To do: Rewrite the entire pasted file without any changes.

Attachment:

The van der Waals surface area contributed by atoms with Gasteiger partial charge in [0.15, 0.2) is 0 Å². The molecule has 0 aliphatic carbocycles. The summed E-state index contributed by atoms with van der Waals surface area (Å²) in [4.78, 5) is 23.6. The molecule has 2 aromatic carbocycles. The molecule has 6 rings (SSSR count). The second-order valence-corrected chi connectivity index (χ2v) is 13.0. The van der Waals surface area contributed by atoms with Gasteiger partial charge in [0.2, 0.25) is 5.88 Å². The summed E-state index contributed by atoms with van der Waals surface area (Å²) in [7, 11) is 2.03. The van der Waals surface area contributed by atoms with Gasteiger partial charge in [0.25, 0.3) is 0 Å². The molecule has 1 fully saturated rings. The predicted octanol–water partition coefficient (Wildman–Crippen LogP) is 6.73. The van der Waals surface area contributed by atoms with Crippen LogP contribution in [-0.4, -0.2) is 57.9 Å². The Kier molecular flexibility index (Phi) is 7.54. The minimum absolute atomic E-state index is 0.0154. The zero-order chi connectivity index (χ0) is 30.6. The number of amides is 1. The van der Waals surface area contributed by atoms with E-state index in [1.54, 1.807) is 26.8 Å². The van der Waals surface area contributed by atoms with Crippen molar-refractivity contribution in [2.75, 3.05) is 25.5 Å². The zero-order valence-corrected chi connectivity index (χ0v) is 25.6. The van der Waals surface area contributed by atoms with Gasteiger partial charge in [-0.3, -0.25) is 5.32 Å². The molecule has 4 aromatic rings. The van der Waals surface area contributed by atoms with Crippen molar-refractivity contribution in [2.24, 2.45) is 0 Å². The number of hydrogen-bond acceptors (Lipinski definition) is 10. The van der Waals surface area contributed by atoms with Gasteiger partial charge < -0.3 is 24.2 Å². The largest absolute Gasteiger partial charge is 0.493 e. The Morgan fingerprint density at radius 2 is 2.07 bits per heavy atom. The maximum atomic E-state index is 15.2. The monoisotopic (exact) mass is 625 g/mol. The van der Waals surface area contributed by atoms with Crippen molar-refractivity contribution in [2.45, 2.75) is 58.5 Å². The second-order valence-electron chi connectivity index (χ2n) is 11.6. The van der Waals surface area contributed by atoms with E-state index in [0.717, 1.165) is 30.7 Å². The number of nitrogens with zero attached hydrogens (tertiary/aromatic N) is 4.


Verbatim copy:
The van der Waals surface area contributed by atoms with Gasteiger partial charge in [0.15, 0.2) is 0 Å². The molecule has 0 aliphatic carbocycles. The summed E-state index contributed by atoms with van der Waals surface area (Å²) in [4.78, 5) is 23.6. The molecule has 2 aromatic carbocycles. The molecule has 6 rings (SSSR count). The second-order valence-corrected chi connectivity index (χ2v) is 13.0. The van der Waals surface area contributed by atoms with Gasteiger partial charge in [0.2, 0.25) is 5.88 Å². The summed E-state index contributed by atoms with van der Waals surface area (Å²) in [7, 11) is 2.03. The van der Waals surface area contributed by atoms with Gasteiger partial charge in [0.25, 0.3) is 0 Å². The molecule has 1 fully saturated rings. The predicted octanol–water partition coefficient (Wildman–Crippen LogP) is 6.73. The van der Waals surface area contributed by atoms with Crippen LogP contribution in [-0.4, -0.2) is 57.9 Å². The Kier molecular flexibility index (Phi) is 7.54. The minimum absolute atomic E-state index is 0.0154. The zero-order chi connectivity index (χ0) is 30.6. The number of amides is 1. The van der Waals surface area contributed by atoms with E-state index in [1.54, 1.807) is 26.8 Å². The van der Waals surface area contributed by atoms with Crippen molar-refractivity contribution in [2.75, 3.05) is 25.5 Å². The zero-order valence-corrected chi connectivity index (χ0v) is 25.6. The van der Waals surface area contributed by atoms with Gasteiger partial charge in [-0.3, -0.25) is 5.32 Å². The molecule has 4 aromatic rings. The van der Waals surface area contributed by atoms with Crippen molar-refractivity contribution in [2.24, 2.45) is 0 Å². The number of hydrogen-bond acceptors (Lipinski definition) is 10. The van der Waals surface area contributed by atoms with Gasteiger partial charge < -0.3 is 24.2 Å². The largest absolute Gasteiger partial charge is 0.493 e. The Morgan fingerprint density at radius 2 is 2.07 bits per heavy atom. The maximum atomic E-state index is 15.2. The monoisotopic (exact) mass is 625 g/mol. The van der Waals surface area contributed by atoms with Crippen molar-refractivity contribution in [2.45, 2.75) is 58.5 Å². The second-order valence-electron chi connectivity index (χ2n) is 11.6. The van der Waals surface area contributed by atoms with E-state index in [0.717, 1.165) is 30.7 Å². The number of nitrogens with zero attached hydrogens (tertiary/aromatic N) is 4.